Distribution centers are among the fastest-growing class in the industrial sector, particularly due to e-commerce irreversibly impacting the way people shop. The coronavirus crisis, coupled with consumer preference and demand for high-speed shipping service, has boosted demand for last-mile delivery. As a result, design flexibility has become of paramount importance.
In an interview with Commercial Property Executive, Ware Malcomb Principal Cameron Trefry talked about the impact of e-commerce on the architecture of industrial properties and shared his views on trends in the sector.
How has industrial design changed over the past 10 years?
Trefry: Industrial design has evolved rapidly in the past 10 years. Some of the latest trends include higher clear heights; wider bay spacing to accommodate higher clear heights and material handling equipment used for the taller racking; increased energy efficiencies due to energy code updates; and flexibility to accommodate automation for e-commerce users and multi-story warehouse facilities—they are not trends, but rather the next evolution of industrial building design and development.
What are the most important aspects to consider today when it comes to the architecture of an industrial building?
Trefry: When it comes to the architecture of an industrial building, the most important aspects to consider today are: maximizing building coverage on the site and maintaining ultimate flexibility for the building; proper bay spacing; the location of potential office space within the building; and maintaining a fresh aesthetic while keeping budget in mind.
What is the greatest challenge of designing an industrial project today?
Trefry: The greatest challenge of designing an industrial property is keeping the costs low and working within the budget. It’s imperative to balance the benefits of adding updates to the building while keeping the ultimate flexibility in mind.
How are last-mile operations today impacting industrial real estate design?
Trefry: Developers are clamoring to court e-commerce users, so everyone is on the hunt for a site with appropriate accommodations. In some instances, we see reduced building coverage for developments due to a higher need for vehicle parking on these sites.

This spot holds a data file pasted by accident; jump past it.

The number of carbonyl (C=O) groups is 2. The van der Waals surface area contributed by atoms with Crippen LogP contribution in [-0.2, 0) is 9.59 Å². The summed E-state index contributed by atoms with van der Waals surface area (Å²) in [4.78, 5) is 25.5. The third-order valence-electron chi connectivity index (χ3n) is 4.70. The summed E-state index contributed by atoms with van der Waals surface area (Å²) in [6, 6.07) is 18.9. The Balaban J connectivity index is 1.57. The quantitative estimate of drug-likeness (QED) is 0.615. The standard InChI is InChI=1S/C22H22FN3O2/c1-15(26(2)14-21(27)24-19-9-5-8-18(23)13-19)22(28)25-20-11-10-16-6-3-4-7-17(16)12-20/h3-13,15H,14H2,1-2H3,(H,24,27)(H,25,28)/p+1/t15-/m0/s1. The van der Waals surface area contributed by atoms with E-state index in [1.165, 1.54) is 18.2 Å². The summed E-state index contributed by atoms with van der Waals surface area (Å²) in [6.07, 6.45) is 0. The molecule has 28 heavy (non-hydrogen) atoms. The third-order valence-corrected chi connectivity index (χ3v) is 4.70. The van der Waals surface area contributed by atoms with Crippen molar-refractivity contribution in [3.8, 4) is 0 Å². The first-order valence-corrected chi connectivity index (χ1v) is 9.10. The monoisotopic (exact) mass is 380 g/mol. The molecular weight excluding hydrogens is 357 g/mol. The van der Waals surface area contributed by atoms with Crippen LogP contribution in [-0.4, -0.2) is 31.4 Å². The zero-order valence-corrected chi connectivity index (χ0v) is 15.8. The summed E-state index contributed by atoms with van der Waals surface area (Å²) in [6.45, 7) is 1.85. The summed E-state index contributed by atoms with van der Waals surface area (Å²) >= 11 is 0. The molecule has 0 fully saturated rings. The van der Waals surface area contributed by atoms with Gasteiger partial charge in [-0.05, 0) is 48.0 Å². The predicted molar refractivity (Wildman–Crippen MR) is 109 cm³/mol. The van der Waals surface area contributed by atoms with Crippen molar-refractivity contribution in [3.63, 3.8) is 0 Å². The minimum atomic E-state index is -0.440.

Are last-mile fulfillment centers part of your portfolio?
Trefry: We are working with some of the nation’s largest retailers and last-mile fulfillment has become a predominant piece of our portfolio. The rapid growth of e-commerce and the need to provide an efficient, expanding last-mile delivery network have further magnified the need and urgency to develop such facilities.
Tell us about one of Ware Malcomb’s noteworthy industrial projects.
Trefry: Ware Malcomb provided architecture and interior design services for Golden State Foods in McCook, Ill. The project was a design-build, with a 156,691-square-foot distribution center and a two-story corporate, Class A office with a two-story lobby, a demonstration kitchen, a break room and an event space. The warehouse features 40-foot clear height with custom build-to-suit bay spacing and is split into three temperature zones for cooler, freezer and dry warehouse areas. The cooler and freezer utilize a carbon dioxide cascade refrigeration system.
There is also an 8,539-square-foot truck maintenance building with an automated truck wash that uses recycled water. The project also features an on-site hydrogen generation plant to power hydrogen fuel cells for material handling equipment in the warehouse. The project has attained LEED Gold certification.
How has COVID-19 impacted commercial real estate design?
Trefry: Even though the demand for e-commerce before COVID-19 was considerable, due to the circumstances, it has grown substantially, allowing a heightened awareness of the product type. As a result of the virus, grocery is rapidly migrating to an online platform along with a significant increase in demand for home delivery. We expect to see an increase in speculative cold storage facilities in order to meet this demand.